7. Psalms; 150
9. Obadiah, Philemon, 2 John, 3 John, Jude
10. Josephus (a Jew); Tacitus (a Roman)
1. Maarschalk, Adam. “Romans 15 Shows That Isaiah 11 Is Fulfilled.” Pursuing Truth Blog. January 29, 2012. http://kloposmasm.com/2012/01/29/romans-15-shows-that-isaiah-11-is-fulfilled/
2. Radosh, Daniel. “The Good Book Business.” The New Yorker. December 18, 2006. http://www.newyorker.com/archive/2006/12/18/061218fa_fact1
3. Riddlebarger, Kim. “Jesus, The True Temple.” The Riddleblog. April 9, 2008. http://kimriddlebarger.squarespace.com/the-latest-post/2008/4/9/jesus-the-true-temple.html
This article first appeared on the Yahoo Contributor Network
8 thoughts on “The Bible: Interesting Facts and Study Principles”
So Israel is back on the map, Jerusalem is the center of world troubles, Acts 3:21 is being brought to pass by a Sovereign God, and we are supposed to believe that “all things that the holy prophets spoke about” are done/restored/completed. Preterism worked until 1948, it was a good way to “get God off the hook” for the impossible task of putting Israel back on the map and making Jerusalem and the Jewish people the center of troubles, but now, in His sovereignty, He got Himself “off the hook” and we need to pray for our eyes to be open, to His moving toward the true, literal, restoration of all things.
It sounds like you’re saying that preterism (the belief that prophecies have already been fulfilled) is false because a nation called “Israel” was founded in 1948. I disagree with you that the events of 1948 had anything to do with Bible prophecy. Nor have you demonstrated that they are related in any way. God also didn’t/doesn’t need to be “let off the hook” for anything. He is faithful and keeps His word.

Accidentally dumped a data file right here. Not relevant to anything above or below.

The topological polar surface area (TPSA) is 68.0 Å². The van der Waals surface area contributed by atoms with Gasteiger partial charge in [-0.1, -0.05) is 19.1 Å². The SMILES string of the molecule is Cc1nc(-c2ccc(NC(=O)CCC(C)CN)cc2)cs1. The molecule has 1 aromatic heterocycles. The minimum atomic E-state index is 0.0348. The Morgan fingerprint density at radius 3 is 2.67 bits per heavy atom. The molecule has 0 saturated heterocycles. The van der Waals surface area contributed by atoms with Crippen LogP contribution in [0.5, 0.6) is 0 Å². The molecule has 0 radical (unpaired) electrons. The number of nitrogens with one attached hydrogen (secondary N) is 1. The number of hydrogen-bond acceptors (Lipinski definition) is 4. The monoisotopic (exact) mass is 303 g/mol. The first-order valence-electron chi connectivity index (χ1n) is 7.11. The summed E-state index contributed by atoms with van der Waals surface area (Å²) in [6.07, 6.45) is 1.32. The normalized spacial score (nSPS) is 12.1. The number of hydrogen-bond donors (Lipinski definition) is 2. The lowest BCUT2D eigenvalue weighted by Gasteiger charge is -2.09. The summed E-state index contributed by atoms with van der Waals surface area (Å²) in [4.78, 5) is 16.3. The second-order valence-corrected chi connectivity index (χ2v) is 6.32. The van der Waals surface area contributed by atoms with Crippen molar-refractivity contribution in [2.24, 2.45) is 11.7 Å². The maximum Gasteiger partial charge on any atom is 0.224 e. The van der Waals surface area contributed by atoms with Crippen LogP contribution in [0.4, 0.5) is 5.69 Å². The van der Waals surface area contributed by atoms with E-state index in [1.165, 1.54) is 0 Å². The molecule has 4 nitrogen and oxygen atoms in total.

In any case, why did you post this comment here, and not elsewhere on this blog? What does your comment have to do with the content of the article above?
The reference to 2nd Thes. is why I posted here. 2 Thes. 2:8 –“And then the lawless one will be revealed, whom the Lord Jesus will kill with the breath of his mouth and bring to nothing by the appearance of his coming.” This is just one example of many of a verse that has not happened at any time in history. It is part of the end times events that are yet to occur. Only a person who has decided to look at the Bible through the distorted lens of preterism could misinterpret this.
OK, I see. Thanks for responding. Why do you say that verse wasn’t fulfilled at any time in history? And what “end times” are you talking about – the end times of what? It’s one thing to simply make these statements, but it’s another to give a solid basis for what you’re saying and to demonstrate that you’ve diligently studied these matters.
When I examine II Thessalonians 2, I see multiple clear indications that Paul was telling his first century readers about events which were to take place in their lifetime, and that he had given them specific information in private about what was about to occur. I’ve outlined all this and more in this study:
As you can also see in that post, there were plenty of church fathers and early church leaders who believed and taught that Nero was the man of sin spoken of by Paul, and that this passage was fulfilled in the first century. These leaders include Clement of Alexandria (150-215 AD), Tertullian (160-220 AD), Victorinus (martyred in 303 AD), Lactantius (260-330 AD), Chrysostom (347-407 AD), Jerome (347-420 AD), and Augustine (354-430 AD). Jerome even said, “There are MANY of our viewpoint who think that Domitius Nero was the Antichrist because of his outstanding savagery and depravity.”